Construction industry technology

 6. Big Data & Analytics

Big Data gathers vast quantities of data that have been stored in the past and managers still continue to collect. It provides a wide range of uses during critical phases of the design-build-operate lifecycle. Brown University used it to determine where to build its new engineering facility for optimal student benefit. Another example is the use of sensors built into buildings, bridges, and other forms of construction to monitor their performance levels.  

 7. Wireless monitoring and connected equipment

This form of technology bridges the communications gap between people and equipment. One big advantage is the ability to let you sense actions and events in real time over the Internet so you can warn others. It also allows project managers to oversee numerous projects simultaneously and gives real-time updates on projects automatically. An improvement in safety and increased productivity are rewarding results.

 8. Cloud and real-time collaboration  

There are a number of reasons why cloud and real-time collaboration is used in construction. It can help office workers, managers, and field people to complete projects quickly and efficiently. For example, GoContractor’s onboarding software is cloud-based, cutting costs. Benefits include ease of use, increased communication, improved checklists, and fewer data silos. The Cloud can prevent delays and other issues that are common in construction.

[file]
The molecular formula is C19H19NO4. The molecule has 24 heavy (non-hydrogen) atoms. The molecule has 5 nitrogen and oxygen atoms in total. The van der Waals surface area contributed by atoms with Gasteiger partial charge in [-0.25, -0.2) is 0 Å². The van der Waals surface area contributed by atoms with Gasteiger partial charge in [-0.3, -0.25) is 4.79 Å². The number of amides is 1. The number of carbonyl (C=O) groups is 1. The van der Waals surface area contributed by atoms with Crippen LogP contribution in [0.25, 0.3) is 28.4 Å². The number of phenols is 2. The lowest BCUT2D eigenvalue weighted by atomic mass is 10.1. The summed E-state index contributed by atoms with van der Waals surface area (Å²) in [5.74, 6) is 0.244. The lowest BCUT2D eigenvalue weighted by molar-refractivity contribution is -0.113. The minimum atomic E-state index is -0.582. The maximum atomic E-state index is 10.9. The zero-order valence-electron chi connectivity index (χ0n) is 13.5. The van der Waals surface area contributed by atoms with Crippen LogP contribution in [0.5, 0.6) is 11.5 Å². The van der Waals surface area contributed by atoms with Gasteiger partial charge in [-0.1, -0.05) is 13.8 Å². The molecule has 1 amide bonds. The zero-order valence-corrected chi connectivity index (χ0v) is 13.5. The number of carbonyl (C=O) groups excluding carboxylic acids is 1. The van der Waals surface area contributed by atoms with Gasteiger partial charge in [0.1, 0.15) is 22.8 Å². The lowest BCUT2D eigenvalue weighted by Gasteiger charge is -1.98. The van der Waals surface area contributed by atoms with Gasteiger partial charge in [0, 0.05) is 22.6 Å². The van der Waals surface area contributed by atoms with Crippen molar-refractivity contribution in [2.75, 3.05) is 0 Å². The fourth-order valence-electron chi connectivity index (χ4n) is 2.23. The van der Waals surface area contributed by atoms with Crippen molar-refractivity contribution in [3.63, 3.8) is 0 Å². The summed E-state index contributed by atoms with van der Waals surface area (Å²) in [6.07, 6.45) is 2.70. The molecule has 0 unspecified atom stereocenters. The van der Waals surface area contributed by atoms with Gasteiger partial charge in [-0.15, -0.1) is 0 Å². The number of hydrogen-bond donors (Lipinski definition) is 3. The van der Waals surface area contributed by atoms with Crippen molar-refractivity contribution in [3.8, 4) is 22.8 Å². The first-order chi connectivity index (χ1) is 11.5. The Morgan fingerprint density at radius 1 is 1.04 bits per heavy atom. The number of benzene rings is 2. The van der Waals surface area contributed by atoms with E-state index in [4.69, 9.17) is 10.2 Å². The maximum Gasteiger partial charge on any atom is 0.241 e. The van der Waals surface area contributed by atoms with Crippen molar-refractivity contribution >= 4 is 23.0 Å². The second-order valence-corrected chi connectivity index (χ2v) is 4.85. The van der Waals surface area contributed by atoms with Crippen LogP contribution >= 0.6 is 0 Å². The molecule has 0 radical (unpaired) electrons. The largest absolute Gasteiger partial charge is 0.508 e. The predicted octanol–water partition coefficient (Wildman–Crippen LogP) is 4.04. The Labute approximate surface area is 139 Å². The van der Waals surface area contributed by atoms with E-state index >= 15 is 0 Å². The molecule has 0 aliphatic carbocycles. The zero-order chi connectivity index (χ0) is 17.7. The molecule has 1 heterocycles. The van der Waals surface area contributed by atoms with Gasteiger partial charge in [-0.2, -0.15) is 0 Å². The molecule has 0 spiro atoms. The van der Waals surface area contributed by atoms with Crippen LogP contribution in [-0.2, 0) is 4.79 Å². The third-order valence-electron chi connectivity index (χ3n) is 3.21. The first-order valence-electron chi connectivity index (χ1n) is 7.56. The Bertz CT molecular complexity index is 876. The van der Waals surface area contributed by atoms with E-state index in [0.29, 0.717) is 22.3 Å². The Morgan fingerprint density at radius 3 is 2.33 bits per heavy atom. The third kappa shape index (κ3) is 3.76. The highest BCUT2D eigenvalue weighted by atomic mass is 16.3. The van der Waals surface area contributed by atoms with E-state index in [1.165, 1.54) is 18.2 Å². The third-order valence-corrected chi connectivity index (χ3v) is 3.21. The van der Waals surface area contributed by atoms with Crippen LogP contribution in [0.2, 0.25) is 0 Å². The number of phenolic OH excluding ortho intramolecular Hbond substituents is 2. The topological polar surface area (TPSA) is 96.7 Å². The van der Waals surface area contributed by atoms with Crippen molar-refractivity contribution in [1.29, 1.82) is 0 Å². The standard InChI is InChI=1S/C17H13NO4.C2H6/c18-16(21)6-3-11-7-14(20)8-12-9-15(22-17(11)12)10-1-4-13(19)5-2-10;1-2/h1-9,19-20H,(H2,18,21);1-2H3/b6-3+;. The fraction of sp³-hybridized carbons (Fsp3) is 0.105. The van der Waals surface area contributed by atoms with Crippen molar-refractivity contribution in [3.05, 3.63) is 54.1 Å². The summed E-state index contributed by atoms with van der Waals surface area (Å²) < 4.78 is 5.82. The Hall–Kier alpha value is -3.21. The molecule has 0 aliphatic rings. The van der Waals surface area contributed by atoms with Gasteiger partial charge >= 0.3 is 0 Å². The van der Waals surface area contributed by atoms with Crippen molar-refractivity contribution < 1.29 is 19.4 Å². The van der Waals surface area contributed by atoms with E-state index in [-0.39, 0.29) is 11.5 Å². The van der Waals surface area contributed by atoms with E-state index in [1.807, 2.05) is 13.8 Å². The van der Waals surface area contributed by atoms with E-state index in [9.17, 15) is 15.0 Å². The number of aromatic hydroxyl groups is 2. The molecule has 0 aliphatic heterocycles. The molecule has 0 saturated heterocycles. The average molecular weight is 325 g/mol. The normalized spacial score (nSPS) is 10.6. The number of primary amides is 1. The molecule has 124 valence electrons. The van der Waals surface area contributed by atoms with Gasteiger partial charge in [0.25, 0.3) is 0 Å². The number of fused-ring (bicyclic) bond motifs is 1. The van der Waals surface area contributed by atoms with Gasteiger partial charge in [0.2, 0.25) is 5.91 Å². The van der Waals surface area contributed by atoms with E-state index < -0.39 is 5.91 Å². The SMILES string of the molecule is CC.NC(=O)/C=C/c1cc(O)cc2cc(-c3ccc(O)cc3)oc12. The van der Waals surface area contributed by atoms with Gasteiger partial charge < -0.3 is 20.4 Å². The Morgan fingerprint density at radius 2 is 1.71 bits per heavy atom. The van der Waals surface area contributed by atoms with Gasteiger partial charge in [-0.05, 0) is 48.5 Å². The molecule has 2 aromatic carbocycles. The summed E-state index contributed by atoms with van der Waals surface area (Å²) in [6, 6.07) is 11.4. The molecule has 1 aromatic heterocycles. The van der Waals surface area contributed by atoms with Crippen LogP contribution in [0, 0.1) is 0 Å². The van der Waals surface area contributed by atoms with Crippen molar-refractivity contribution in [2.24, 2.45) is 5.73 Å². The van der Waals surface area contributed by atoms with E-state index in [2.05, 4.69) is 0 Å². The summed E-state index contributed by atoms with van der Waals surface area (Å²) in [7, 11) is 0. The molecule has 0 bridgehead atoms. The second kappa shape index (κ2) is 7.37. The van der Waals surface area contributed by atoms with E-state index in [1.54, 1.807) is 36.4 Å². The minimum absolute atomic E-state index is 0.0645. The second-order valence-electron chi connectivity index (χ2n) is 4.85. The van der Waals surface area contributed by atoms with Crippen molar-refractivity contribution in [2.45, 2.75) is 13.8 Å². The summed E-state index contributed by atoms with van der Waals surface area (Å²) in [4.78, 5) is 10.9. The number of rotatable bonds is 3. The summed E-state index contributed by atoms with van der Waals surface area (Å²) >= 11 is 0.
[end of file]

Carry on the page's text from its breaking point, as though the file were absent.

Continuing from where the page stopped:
9. 3D Scanning and photogrammetry  

Photogrammetry obtains measurements from photographs and then uses multiple, overlapping photos to create an accurate 3D visualization of the subject. It then detects and compares common visual elements shared across many images. Serving as a low-cost alternative to laser-based scanning, photogrammetry also helps companies capture and process data for building information modeling (BIM).

 10. Building information modeling

BIM uses 3D modeling to optimize work and company procedures. It transforms the way companies design, build, and operate buildings and infrastructure. It also helps improve decision-making, assessing performance across the building and infrastructure lifecycle.

BIM increases productivity, reduces wastes, captures reality, enhances collaboration, and improves project control. It can also resolve certain problems that occur, studying project details and sharing project choices, steps and outcomes.

Construction industry technology

Technology continues to transform the modern construction industry. More importantly, it is helping managers to boost productivity and efficiency on worksites and within companies.

Remaining up-to-date with the latest technology can help you do your job better, prevent you from falling behind other managers, and assist you in preparing for the future. As for companies, technology can help increase productivity and efficiency, boost profitability, reduce risks, and cut down on compensation costs. These are all critical goals for any construction business.

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Jenny Snook

Jenny Snook is content executive at GoContractor with the job of researching the latest health and safety trends in the heavy industry. Her past-experience includes the research of large museum collections such as the Louth County Museum, many from the industrial age.